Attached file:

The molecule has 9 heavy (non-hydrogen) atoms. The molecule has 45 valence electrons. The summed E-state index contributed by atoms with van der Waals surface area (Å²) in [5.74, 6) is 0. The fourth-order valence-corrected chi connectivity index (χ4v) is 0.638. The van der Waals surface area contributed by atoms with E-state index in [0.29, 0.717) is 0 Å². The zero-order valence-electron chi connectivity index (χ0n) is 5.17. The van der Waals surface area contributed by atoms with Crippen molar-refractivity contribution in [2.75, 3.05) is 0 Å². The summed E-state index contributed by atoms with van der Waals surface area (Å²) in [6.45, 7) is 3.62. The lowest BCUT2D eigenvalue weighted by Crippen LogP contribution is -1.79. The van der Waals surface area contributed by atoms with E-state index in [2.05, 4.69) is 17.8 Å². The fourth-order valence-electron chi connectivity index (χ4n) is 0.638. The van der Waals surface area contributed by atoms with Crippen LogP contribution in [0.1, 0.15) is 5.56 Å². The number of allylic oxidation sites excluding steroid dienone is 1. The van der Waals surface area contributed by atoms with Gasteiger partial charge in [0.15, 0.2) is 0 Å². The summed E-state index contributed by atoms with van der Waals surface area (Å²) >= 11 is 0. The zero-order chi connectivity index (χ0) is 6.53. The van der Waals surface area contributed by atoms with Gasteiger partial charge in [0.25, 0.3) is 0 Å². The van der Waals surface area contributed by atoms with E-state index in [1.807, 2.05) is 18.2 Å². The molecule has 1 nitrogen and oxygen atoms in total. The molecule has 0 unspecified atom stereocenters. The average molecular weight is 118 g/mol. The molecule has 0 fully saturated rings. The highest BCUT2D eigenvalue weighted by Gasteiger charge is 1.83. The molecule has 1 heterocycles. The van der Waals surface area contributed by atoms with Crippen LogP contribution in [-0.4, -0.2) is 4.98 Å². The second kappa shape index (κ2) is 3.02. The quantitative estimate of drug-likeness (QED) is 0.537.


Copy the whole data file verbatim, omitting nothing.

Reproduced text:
The molecule has 9 heavy (non-hydrogen) atoms. The molecule has 45 valence electrons. The summed E-state index contributed by atoms with van der Waals surface area (Å²) in [5.74, 6) is 0. The fourth-order valence-corrected chi connectivity index (χ4v) is 0.638. The van der Waals surface area contributed by atoms with E-state index in [0.29, 0.717) is 0 Å². The zero-order valence-electron chi connectivity index (χ0n) is 5.17. The van der Waals surface area contributed by atoms with Crippen molar-refractivity contribution in [2.75, 3.05) is 0 Å². The summed E-state index contributed by atoms with van der Waals surface area (Å²) in [6.45, 7) is 3.62. The lowest BCUT2D eigenvalue weighted by Crippen LogP contribution is -1.79. The van der Waals surface area contributed by atoms with E-state index in [2.05, 4.69) is 17.8 Å². The fourth-order valence-electron chi connectivity index (χ4n) is 0.638. The van der Waals surface area contributed by atoms with Crippen LogP contribution in [0.1, 0.15) is 5.56 Å². The number of allylic oxidation sites excluding steroid dienone is 1. The van der Waals surface area contributed by atoms with Gasteiger partial charge in [0.15, 0.2) is 0 Å². The summed E-state index contributed by atoms with van der Waals surface area (Å²) >= 11 is 0. The zero-order chi connectivity index (χ0) is 6.53. The van der Waals surface area contributed by atoms with Gasteiger partial charge in [0.25, 0.3) is 0 Å². The van der Waals surface area contributed by atoms with E-state index in [1.807, 2.05) is 18.2 Å². The molecule has 1 nitrogen and oxygen atoms in total. The molecule has 0 unspecified atom stereocenters. The average molecular weight is 118 g/mol. The molecule has 0 fully saturated rings. The highest BCUT2D eigenvalue weighted by Gasteiger charge is 1.83. The molecule has 1 heterocycles. The van der Waals surface area contributed by atoms with Crippen LogP contribution in [-0.4, -0.2) is 4.98 Å². The second kappa shape index (κ2) is 3.02. The quantitative estimate of drug-likeness (QED) is 0.537.